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Unemployment Imperial County

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NEWS
December 22, 1992 | PAUL FELDMAN, TIMES STAFF WRITER
In agriculture-dominated Imperial County, which promotes itself as the nation's winter salad bowl, it is the state unemployment office that usually trims its work force during the holiday harvest season. But these days, the unemployment office in this border town is humming with activity--even in the middle of the night. That's when employees open the lobby, which has come to serve as an impromptu shelter for hundreds of shivering farm laborers who huddle outside from 2 a.m.
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NEWS
December 22, 1992 | PAUL FELDMAN, TIMES STAFF WRITER
In agriculture-dominated Imperial County, which promotes itself as the nation's winter salad bowl, it is the state unemployment office that usually trims its work force during the holiday harvest season. But these days, the unemployment office in this border town is humming with activity--even in the middle of the night. That's when employees open the lobby, which has come to serve as an impromptu shelter for hundreds of shivering farm laborers who huddle outside from 2 a.m.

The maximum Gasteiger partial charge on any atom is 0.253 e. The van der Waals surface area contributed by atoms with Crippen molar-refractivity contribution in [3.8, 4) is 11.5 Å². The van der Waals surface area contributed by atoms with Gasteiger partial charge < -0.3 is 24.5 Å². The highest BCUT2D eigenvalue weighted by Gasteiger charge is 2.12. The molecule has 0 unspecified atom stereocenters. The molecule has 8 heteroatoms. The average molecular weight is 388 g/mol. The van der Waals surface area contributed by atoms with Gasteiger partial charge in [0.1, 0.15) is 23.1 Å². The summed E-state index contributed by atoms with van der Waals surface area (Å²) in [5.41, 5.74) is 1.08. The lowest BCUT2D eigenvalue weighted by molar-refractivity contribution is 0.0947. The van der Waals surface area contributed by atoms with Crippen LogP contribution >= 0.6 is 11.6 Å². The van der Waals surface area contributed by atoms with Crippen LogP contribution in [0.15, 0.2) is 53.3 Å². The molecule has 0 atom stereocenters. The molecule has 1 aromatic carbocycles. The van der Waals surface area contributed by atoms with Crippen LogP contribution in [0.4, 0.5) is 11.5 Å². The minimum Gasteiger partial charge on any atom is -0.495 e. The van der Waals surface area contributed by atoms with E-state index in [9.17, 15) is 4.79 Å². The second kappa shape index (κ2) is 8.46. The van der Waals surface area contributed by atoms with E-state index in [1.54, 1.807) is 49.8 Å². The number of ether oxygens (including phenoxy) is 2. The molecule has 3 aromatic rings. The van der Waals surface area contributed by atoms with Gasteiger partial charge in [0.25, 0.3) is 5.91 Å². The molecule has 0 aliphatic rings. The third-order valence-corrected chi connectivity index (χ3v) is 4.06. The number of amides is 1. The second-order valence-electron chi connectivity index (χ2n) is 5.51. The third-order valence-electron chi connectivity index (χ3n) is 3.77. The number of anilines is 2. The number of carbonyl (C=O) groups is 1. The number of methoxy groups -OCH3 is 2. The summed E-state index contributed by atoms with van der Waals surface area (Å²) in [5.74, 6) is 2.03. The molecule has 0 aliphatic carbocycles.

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CALIFORNIA | LOCAL
October 12, 2002 | GREGORY W. GRIGGS, TIMES STAFF WRITER
Hiring at local restaurants, expanding government payrolls and more people working in the real estate, finance and insurance industries helped lower Ventura County's jobless rate to 5.7% last month. This was down from a revised 5.8% in August, but higher than a 5.3% jobless rate in September 2001, according to a monthly report released Friday by the state Employment Development Department. This compares with 6.1% unemployment in California and 5.
BUSINESS
June 9, 2001 | STUART SILVERSTEIN, TIMES STAFF WRITER
California's employment growth slowed abruptly last month, producing a scant total of 3,200 new jobs and providing strong new evidence that the state's economic expansion is nearly stalled. What's more, the state employment report released Friday showed that the private sector lost 5,200 jobs in May, with the main damage coming in the Bay Area. California managed to post a small overall gain in jobs only because of a pickup in local government hiring, particularly by school districts.
CALIFORNIA | LOCAL
April 27, 2009 | Tony Perry
The Imperial Valley is accustomed to the spectral look of failure: Houses around the Salton Sea have been abandoned for decades; the Planters Hotel in Brawley stood empty for years before it was destroyed by fire; Main Street in El Centro, the Imperial County seat, remains stubbornly vacancy-pocked. But even by historical standards, the latest bust in the region's cycle of hardship and hope has been profound.
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